Tuesday, May 6, 2008

More Listening Journals for your Enjoyment

The last collection of Listening Journals written by my undergraduates is now up for viewing. These all cover music written since 1945 and represent a wide variety of music and musical styles. Most surprising to me was the reaction against minimalism I heard from these students. I must admit to a fascination on my own part with minimalism, stretching back into my high school years, yet in spite of that interest, since I started teaching the subject I've always found that students are, by and large, extremely drawn to the style.

Not this year. Not even Einstein on the Beach in Legos could persuade them to give minimalism a chance.

One student, though, wrote on, and enjoyed Einstein on the Beach, and I own him a debt of gratitude for finding a new, bizarre, and hilarious parody of the work by Emo Philips that proves my theory that everything is made better by the addition of ninjas. You'll find the video on his blog after his essay.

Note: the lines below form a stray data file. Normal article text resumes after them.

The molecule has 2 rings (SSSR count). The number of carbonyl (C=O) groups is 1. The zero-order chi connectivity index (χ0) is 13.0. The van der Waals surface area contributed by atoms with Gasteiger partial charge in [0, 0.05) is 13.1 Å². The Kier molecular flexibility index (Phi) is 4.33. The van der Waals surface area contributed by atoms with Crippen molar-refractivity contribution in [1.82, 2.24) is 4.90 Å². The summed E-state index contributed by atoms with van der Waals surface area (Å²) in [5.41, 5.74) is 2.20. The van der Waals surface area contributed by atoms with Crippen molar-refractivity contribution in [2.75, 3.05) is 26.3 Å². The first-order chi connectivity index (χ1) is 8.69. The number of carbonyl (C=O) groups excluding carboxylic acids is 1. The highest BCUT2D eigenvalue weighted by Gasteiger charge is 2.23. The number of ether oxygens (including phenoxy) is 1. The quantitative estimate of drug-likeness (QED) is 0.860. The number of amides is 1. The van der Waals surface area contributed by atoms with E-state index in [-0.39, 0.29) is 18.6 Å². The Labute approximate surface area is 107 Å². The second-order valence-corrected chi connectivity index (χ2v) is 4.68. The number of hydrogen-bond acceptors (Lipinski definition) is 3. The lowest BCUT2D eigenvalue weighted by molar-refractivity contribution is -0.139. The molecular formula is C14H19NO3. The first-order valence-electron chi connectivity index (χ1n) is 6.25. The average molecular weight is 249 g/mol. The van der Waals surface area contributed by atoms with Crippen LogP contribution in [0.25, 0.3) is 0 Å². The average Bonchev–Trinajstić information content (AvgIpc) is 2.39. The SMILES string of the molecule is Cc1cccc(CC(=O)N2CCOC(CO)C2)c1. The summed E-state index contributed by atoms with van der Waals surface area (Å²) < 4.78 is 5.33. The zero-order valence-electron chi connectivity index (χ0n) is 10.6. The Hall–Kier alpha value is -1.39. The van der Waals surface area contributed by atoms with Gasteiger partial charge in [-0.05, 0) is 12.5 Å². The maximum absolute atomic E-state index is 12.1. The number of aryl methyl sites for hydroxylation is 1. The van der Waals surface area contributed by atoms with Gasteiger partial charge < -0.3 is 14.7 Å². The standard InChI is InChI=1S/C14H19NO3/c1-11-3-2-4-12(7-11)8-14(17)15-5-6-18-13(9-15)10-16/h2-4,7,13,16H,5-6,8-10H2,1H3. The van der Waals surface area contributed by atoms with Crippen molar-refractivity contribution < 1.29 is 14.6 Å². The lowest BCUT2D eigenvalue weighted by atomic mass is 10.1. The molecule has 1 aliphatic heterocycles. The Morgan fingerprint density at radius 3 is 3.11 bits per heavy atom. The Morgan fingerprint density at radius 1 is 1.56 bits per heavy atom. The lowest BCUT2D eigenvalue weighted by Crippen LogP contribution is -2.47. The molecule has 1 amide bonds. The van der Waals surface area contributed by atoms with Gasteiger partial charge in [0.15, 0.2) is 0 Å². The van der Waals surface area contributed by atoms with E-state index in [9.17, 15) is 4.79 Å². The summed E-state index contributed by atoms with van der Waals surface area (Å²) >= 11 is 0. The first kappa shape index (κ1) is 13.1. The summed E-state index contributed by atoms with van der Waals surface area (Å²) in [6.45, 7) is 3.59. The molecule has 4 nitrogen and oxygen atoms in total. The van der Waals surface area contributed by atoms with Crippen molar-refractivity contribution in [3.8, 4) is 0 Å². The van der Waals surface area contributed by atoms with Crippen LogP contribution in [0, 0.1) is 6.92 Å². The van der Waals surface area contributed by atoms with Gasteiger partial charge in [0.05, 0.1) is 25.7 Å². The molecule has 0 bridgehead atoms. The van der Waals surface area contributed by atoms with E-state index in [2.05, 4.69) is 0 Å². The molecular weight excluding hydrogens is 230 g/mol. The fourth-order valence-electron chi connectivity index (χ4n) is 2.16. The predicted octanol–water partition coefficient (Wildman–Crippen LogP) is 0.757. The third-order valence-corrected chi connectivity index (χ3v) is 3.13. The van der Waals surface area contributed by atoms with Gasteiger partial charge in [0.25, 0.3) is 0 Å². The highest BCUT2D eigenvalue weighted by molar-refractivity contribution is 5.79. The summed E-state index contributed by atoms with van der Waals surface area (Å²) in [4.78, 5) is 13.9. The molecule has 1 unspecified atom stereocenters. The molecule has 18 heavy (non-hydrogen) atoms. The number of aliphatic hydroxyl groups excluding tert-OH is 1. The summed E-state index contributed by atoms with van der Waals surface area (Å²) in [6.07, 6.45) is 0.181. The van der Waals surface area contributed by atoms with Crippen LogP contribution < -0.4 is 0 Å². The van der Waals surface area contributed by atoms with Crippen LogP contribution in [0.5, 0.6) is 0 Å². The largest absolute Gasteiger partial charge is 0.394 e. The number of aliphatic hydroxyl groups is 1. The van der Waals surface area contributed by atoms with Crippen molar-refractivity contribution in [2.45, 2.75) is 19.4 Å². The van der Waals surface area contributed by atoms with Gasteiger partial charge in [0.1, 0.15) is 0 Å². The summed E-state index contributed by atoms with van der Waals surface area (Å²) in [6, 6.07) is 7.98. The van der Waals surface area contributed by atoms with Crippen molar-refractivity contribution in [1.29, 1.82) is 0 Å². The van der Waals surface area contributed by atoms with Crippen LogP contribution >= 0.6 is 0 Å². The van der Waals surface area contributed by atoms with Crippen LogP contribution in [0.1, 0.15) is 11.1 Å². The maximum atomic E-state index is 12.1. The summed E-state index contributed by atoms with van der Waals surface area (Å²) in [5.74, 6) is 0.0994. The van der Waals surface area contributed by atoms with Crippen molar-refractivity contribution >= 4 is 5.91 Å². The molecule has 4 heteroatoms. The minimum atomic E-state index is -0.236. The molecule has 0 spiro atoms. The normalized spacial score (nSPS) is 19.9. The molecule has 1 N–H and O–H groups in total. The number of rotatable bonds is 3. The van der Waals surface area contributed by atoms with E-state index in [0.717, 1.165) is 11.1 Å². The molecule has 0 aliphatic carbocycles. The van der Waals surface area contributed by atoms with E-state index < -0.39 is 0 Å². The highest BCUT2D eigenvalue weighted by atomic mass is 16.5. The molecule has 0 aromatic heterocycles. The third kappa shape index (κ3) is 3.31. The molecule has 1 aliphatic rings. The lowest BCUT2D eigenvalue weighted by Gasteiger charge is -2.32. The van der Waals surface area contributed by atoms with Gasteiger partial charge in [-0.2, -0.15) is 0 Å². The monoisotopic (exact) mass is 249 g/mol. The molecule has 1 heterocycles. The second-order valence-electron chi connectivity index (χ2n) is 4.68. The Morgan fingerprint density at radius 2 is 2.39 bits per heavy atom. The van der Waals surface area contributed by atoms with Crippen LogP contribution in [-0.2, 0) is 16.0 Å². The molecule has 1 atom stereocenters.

2 comments:

Kyle said...

They don't like minimalism? Further proof that the next generation is full of culturally-deaf philistines! What kind of education have these children been receiving? Someone call Allan Bloom and E.D. Hirsch immediately!

On a more serious note, it was actually minimalism that got me interested in twentieth century music; I've always been very rhythmic in how I play other non-percussion instruments, so the playing with and layering of rhythm in minimalism drew me in immediately. Plus it makes good soundtrack music (I taught The Thin Blue Line, w/ its Glass composed soundtrack, this semester).

Andrew said...

Ha! But with its relationship to rock, I doubt Allan Bloom like minimalism at all.

And you are right that minimalism makes good scores, but it has a curious effect on movies because unless a director is sensitive to music and image and knows how to fuse them, minimalist music can overwhelm a film and actually make it not work as well dramatically. The Thin Blue Line is an excellent example of how well it can work.